Screamer Joel Birch was totally invested in connecting with the crowd, constantly sharing the mic with all those pressed into the meat grinder of the front lines at the stage. At one point he extended his arm out to his side for a whole verse, and a dozen sweaty hands grabbed at it and perched on him like a row of metalhead pigeons. Birch also surprised me by yelling for a “circle pit” during one of the songs, a type of old school whirlwind mosh pit that I haven’t seen since the late 2000s.
Squashed between the pit and the front lines, under the squirming and kicking legs of the waves of crowdsurfers, I saw some classic hardcore show marvels. A showgoer inexplicably bleeding from the mouth, only to plug it with his shirt and take another stagedive, a crowdsurfer being tossed into an involuntary backflip to the ground and out of sight, and security motioning someone to dismount off their roost on someone else’s shoulders, only to have Birch demand to see more shoulder-surfers for the next song and see a dozen heads pop up like a whack-a-moles instantly.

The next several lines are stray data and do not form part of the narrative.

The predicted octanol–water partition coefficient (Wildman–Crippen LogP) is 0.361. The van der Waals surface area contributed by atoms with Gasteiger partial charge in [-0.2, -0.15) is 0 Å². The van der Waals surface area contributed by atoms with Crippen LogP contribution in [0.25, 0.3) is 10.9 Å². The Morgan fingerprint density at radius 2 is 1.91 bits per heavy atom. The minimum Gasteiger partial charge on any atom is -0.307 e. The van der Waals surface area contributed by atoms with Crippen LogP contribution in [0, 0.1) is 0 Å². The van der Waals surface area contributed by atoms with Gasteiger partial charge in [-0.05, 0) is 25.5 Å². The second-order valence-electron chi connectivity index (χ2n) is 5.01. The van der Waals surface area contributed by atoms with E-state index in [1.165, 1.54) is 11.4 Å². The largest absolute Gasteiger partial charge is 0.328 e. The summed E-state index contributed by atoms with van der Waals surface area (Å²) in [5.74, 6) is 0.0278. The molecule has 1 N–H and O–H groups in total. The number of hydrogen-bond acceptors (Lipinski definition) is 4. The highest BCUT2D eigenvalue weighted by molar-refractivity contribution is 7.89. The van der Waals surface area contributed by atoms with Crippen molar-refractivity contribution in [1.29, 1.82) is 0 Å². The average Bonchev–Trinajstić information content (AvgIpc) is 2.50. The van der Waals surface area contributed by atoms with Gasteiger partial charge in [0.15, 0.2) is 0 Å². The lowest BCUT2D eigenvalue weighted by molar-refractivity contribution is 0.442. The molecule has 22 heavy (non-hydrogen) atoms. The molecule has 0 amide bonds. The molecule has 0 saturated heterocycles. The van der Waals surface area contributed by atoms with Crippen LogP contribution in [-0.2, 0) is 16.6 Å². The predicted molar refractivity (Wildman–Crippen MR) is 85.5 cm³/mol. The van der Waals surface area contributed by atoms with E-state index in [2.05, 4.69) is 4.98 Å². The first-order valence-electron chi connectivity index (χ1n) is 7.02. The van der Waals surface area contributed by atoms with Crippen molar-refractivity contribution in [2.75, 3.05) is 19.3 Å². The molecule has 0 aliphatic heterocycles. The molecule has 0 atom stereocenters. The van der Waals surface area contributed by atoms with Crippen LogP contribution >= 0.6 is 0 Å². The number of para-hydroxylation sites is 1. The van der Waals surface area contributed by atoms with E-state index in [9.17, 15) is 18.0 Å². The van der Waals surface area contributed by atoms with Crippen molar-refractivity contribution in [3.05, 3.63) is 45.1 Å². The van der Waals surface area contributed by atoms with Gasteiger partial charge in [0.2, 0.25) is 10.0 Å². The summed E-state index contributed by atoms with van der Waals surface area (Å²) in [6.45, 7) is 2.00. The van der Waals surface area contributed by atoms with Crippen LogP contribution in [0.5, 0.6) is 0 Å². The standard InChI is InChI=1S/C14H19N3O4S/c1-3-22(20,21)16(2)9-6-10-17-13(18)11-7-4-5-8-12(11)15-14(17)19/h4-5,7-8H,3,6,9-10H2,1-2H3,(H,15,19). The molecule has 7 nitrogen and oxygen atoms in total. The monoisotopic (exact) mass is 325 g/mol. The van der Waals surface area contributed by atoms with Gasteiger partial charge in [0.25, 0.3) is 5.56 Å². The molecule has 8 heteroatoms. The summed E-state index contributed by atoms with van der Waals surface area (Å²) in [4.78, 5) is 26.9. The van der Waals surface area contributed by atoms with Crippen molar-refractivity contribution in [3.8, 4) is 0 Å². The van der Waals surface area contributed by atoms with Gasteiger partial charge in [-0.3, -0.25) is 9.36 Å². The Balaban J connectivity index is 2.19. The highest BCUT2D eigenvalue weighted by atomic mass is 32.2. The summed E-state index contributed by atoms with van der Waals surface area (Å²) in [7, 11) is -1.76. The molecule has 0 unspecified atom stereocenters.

Amity finished off their set with “Don’t Lean On Me,” another powerful ballad off their new record. As they left the stage, I cried out for “one more song,” but alas, my vocal cords were shot. Soaked in sweat and effectively a mute at that point, my body made it clear that the show was a massive success. I admired the Paradox Theatre once more as I made my way to the merch table—I’ll be looking forward to worshipping the gods of hardcore at that venue again real soon.
Find more hardcore shows in the Montreal area by Extensive Enterprise here.
How often do public areas fulfill their designed purpose? In our concrete jungles, most open areas are vacant spaces occupied only by the occasional cigarette smoker. The designed institutional use for these spaces happens to be bringing people together, but how frequently does that actually happen? How often are Place des Arts and the Ville Marie plaza used for social gatherings?
This is exactly the sad fate of the Henry F. Hall Building terrace, a modernist plaza designed to bring people together but which ultimately fails to do so.
When Cynthia Hammond, an art history department chair, and Michael Montanaro, associate director of the Topological Media Lab, heard about the ongoing campaign to create “Quartier Concordia”—possibly linking the new Montreal Museum of Fine Arts pavilion with the University through this Terrace—they felt it was important that the Concordia community be consulted in the rebranding of this space.
In doing so, they asked a group of students to participate in a performance-based social gathering they called, Love in a Cold Climate.